A Critique of the Abstraction and “Numbers Only” Approach of Mainstream Economists

Steve Talbott, of the Nature Institute, (dedicated to neo-Goethean ‘wholistic’ science approaches) is a very thoughtful author on technology, who publishes a stimulating newsletter called Netfuture.

In the December issue, he reflects on the meltdown and what has been wrong with the justifications of the economists.

Here’s only the introduction. The full text is well worth reading.

Steve Talbott:

Between November 1997 and March 1998 I published three articles in NetFuture under the title, “Beyond the Dreams of Avarice”, where I commented on certain destructive misunderstandings of capitalism. I subsequently conflated those three articles into a single chapter of my recent book, *Devices of the Soul: Battling for Our Selves in an Age of Machines* (O’Reilly Media, 2007). While streamlining and condensing the presentation, I found no need to alter the text substantively. And, in the current economic crisis, that text now seems to me at least as relevant as when I first wrote it over ten years ago. So I’ve decided to offer the book chapter here, by kind permission of the publisher. (You’ll find ordering information at the end of the article.)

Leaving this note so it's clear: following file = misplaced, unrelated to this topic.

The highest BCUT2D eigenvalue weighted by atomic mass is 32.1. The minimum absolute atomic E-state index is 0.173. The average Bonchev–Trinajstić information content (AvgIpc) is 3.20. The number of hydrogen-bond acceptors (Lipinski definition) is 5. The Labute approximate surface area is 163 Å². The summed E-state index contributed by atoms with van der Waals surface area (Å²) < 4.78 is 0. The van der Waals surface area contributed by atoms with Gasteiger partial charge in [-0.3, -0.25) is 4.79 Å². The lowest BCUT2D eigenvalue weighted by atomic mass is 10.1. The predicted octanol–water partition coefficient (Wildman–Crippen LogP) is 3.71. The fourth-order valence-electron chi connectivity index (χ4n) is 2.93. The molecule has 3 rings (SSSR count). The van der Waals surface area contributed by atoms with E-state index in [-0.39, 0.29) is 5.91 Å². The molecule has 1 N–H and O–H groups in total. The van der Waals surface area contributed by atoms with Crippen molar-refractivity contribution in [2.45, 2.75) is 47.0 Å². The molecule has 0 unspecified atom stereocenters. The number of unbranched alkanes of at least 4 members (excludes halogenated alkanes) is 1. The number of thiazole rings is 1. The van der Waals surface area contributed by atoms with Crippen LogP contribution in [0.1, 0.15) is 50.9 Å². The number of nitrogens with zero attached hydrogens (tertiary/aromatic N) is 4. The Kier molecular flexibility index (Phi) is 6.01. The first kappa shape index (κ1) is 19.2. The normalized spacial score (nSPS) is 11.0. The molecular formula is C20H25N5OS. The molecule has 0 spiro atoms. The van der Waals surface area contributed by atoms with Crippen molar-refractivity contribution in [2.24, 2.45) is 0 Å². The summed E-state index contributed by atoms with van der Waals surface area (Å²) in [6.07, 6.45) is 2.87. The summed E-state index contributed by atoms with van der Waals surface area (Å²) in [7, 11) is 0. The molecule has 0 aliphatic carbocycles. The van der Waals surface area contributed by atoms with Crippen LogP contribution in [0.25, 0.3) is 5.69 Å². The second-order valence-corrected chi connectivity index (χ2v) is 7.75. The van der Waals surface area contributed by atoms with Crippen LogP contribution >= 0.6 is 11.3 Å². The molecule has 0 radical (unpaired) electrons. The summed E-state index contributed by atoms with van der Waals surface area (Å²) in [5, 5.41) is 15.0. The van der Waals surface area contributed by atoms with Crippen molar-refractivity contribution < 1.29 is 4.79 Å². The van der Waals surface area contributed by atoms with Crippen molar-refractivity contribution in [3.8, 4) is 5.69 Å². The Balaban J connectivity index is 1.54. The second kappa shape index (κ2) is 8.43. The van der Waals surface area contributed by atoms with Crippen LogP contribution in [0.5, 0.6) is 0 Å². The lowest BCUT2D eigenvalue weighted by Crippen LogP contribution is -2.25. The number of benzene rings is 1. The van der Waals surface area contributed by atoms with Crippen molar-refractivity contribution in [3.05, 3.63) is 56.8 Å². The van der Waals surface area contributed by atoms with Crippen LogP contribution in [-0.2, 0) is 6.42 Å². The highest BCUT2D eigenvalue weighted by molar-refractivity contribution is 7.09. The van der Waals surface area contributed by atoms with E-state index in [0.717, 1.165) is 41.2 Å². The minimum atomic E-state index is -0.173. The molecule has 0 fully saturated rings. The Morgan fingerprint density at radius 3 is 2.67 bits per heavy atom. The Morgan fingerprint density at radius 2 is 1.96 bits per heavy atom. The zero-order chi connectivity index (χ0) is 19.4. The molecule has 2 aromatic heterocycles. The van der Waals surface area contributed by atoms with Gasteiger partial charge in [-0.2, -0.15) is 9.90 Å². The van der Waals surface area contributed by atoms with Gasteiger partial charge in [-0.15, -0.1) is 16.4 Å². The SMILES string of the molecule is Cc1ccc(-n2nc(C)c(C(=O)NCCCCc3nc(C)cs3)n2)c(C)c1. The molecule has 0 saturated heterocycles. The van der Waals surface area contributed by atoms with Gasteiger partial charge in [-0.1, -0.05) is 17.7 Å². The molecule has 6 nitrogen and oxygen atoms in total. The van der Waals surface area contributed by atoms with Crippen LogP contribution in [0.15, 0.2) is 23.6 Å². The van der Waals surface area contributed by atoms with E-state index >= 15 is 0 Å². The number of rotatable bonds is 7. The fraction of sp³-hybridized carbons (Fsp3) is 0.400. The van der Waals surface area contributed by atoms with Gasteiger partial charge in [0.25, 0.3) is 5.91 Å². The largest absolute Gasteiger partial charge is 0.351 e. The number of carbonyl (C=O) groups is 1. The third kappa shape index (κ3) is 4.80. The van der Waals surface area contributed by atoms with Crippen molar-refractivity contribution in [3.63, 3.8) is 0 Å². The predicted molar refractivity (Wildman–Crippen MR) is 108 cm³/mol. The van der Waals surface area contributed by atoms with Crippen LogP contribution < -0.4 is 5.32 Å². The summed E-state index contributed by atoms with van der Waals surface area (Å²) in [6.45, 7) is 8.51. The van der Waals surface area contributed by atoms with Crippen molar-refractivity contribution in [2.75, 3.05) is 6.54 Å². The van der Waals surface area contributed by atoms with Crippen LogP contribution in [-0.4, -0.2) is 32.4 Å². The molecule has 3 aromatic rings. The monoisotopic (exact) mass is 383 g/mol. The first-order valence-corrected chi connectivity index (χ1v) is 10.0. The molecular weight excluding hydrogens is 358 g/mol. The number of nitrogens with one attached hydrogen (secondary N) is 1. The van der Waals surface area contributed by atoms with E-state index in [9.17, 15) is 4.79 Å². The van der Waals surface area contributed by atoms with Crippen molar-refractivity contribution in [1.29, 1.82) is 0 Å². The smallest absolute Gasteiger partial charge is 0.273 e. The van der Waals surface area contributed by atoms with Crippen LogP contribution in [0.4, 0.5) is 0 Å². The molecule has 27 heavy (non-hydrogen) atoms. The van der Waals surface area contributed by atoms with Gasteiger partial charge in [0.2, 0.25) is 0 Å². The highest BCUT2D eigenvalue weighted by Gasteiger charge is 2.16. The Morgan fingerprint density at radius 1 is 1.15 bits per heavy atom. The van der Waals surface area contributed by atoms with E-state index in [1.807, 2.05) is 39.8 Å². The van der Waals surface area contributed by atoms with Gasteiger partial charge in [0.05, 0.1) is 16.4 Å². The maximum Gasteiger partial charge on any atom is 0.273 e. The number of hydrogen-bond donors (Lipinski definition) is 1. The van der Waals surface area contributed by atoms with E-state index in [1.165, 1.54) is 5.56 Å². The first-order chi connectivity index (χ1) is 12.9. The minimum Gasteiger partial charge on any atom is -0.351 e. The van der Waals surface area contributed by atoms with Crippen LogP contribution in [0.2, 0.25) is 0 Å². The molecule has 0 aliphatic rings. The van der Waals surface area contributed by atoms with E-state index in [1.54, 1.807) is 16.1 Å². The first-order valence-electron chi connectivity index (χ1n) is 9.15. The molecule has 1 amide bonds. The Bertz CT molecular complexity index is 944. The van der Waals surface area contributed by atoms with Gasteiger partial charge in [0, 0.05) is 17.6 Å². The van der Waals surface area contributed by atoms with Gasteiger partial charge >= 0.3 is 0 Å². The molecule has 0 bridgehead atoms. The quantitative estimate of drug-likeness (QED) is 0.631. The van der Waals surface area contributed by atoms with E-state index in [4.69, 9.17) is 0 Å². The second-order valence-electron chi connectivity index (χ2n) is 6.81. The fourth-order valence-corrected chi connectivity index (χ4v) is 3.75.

Given that our elected representatives in Washington, all the way up to the president and president-elect, seem to have little choice but to follow the direction of their esoterically educated economic advisers, and given that economists themselves — more and more by their own admission — have grossly failed in their understanding of what is happening to us, it might seem presumptuous for people like you and me to weigh in on the issues.

Certainly *I* would be incapable of engaging the economists on their own erudite ground. But that ground — or, rather, the lack of any solid ground — is exactly the problem. We’ve allowed economics to become a kind of intellectual castle in the air, too immaculate and pristine for contamination by the common reality in which we are all rooted. Just as, following the discovery of the double helix in the 1950s, scientists were so transfixed by beautifully describable “genetic mechanisms” that they radically falsified the living reality of the organism — a falsification evident to anyone who actually looked at the organism itself — so likewise the economists’ infatuation with much-too-neat “market mechanisms” has radically betrayed our understanding of actual economies.

In other words, economists may need outside help in bringing them back to reality.

While most of us have no claim to any penetration of the sophisticated theories and formulas of the economic guild, we do have one advantage over most economists: as guild-outsiders, we are free to refer, without blinders, to *all* the realities of human economic life. We are not so likely, therefore, to fall for patent absurdities, such as the (now former?) belief that unfettered trade in things like currencies and derivatives can help eliminate inefficiencies in the marketplace.